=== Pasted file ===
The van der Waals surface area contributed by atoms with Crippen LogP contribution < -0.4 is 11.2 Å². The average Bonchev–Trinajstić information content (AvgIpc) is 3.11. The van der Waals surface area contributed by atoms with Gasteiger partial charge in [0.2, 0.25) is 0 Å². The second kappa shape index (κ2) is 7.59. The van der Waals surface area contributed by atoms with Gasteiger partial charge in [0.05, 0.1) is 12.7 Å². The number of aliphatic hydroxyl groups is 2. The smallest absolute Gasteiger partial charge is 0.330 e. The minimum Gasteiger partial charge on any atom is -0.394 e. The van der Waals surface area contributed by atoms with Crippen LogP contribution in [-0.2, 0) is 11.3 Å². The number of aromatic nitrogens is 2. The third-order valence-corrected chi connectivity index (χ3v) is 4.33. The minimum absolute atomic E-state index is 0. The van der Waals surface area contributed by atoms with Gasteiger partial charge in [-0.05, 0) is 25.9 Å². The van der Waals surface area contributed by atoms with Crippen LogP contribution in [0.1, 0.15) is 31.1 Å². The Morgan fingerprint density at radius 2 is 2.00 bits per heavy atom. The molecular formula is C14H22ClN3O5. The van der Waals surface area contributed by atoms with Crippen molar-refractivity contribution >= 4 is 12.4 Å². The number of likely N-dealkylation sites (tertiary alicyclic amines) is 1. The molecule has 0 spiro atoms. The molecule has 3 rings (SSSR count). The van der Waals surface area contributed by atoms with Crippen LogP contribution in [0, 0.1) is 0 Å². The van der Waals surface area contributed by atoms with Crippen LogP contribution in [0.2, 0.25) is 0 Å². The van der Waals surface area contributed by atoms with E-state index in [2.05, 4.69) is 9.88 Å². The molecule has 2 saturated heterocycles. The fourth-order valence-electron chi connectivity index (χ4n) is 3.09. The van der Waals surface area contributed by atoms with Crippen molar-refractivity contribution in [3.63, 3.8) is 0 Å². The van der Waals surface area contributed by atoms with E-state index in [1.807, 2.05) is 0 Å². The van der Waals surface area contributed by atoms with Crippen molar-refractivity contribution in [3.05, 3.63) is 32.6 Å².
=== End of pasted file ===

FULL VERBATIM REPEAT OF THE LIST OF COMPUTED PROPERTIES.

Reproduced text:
The van der Waals surface area contributed by atoms with Crippen LogP contribution < -0.4 is 11.2 Å². The average Bonchev–Trinajstić information content (AvgIpc) is 3.11. The van der Waals surface area contributed by atoms with Gasteiger partial charge in [0.2, 0.25) is 0 Å². The second kappa shape index (κ2) is 7.59. The van der Waals surface area contributed by atoms with Gasteiger partial charge in [0.05, 0.1) is 12.7 Å². The number of aliphatic hydroxyl groups is 2. The smallest absolute Gasteiger partial charge is 0.330 e. The minimum Gasteiger partial charge on any atom is -0.394 e. The van der Waals surface area contributed by atoms with Crippen LogP contribution in [-0.2, 0) is 11.3 Å². The number of aromatic nitrogens is 2. The third-order valence-corrected chi connectivity index (χ3v) is 4.33. The minimum absolute atomic E-state index is 0. The van der Waals surface area contributed by atoms with Gasteiger partial charge in [-0.05, 0) is 25.9 Å². The van der Waals surface area contributed by atoms with Crippen LogP contribution in [0.1, 0.15) is 31.1 Å². The Morgan fingerprint density at radius 2 is 2.00 bits per heavy atom. The molecular formula is C14H22ClN3O5. The van der Waals surface area contributed by atoms with Crippen molar-refractivity contribution >= 4 is 12.4 Å². The number of likely N-dealkylation sites (tertiary alicyclic amines) is 1. The molecule has 0 spiro atoms. The molecule has 3 rings (SSSR count). The van der Waals surface area contributed by atoms with Crippen LogP contribution in [0, 0.1) is 0 Å². The van der Waals surface area contributed by atoms with Crippen LogP contribution in [0.2, 0.25) is 0 Å². The van der Waals surface area contributed by atoms with E-state index in [2.05, 4.69) is 9.88 Å². The molecule has 2 saturated heterocycles. The fourth-order valence-electron chi connectivity index (χ4n) is 3.09. The van der Waals surface area contributed by atoms with Crippen molar-refractivity contribution in [3.63, 3.8) is 0 Å². The van der Waals surface area contributed by atoms with E-state index in [1.807, 2.05) is 0 Å². The van der Waals surface area contributed by atoms with Crippen molar-refractivity contribution in [3.05, 3.63) is 32.6 Å².